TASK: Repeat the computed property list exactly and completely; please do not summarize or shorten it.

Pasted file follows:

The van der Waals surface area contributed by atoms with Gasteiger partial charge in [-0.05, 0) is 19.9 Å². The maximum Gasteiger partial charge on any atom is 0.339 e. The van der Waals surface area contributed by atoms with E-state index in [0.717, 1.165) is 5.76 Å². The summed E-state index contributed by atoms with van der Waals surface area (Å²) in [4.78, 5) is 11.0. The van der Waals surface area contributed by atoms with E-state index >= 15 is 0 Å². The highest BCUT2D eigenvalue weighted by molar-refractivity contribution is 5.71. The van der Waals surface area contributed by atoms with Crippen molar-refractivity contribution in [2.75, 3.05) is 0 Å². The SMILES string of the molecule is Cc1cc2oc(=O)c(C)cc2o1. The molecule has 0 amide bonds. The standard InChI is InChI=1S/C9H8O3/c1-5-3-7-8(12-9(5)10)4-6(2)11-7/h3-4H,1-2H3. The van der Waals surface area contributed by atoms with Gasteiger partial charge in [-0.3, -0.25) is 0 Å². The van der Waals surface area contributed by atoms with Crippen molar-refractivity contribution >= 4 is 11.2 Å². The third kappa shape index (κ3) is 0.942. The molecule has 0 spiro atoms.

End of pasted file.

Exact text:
The van der Waals surface area contributed by atoms with Gasteiger partial charge in [-0.05, 0) is 19.9 Å². The maximum Gasteiger partial charge on any atom is 0.339 e. The van der Waals surface area contributed by atoms with E-state index in [0.717, 1.165) is 5.76 Å². The summed E-state index contributed by atoms with van der Waals surface area (Å²) in [4.78, 5) is 11.0. The van der Waals surface area contributed by atoms with E-state index >= 15 is 0 Å². The highest BCUT2D eigenvalue weighted by molar-refractivity contribution is 5.71. The van der Waals surface area contributed by atoms with Crippen molar-refractivity contribution in [2.75, 3.05) is 0 Å². The SMILES string of the molecule is Cc1cc2oc(=O)c(C)cc2o1. The molecule has 0 amide bonds. The standard InChI is InChI=1S/C9H8O3/c1-5-3-7-8(12-9(5)10)4-6(2)11-7/h3-4H,1-2H3. The van der Waals surface area contributed by atoms with Gasteiger partial charge in [-0.3, -0.25) is 0 Å². The van der Waals surface area contributed by atoms with Crippen molar-refractivity contribution >= 4 is 11.2 Å². The third kappa shape index (κ3) is 0.942. The molecule has 0 spiro atoms.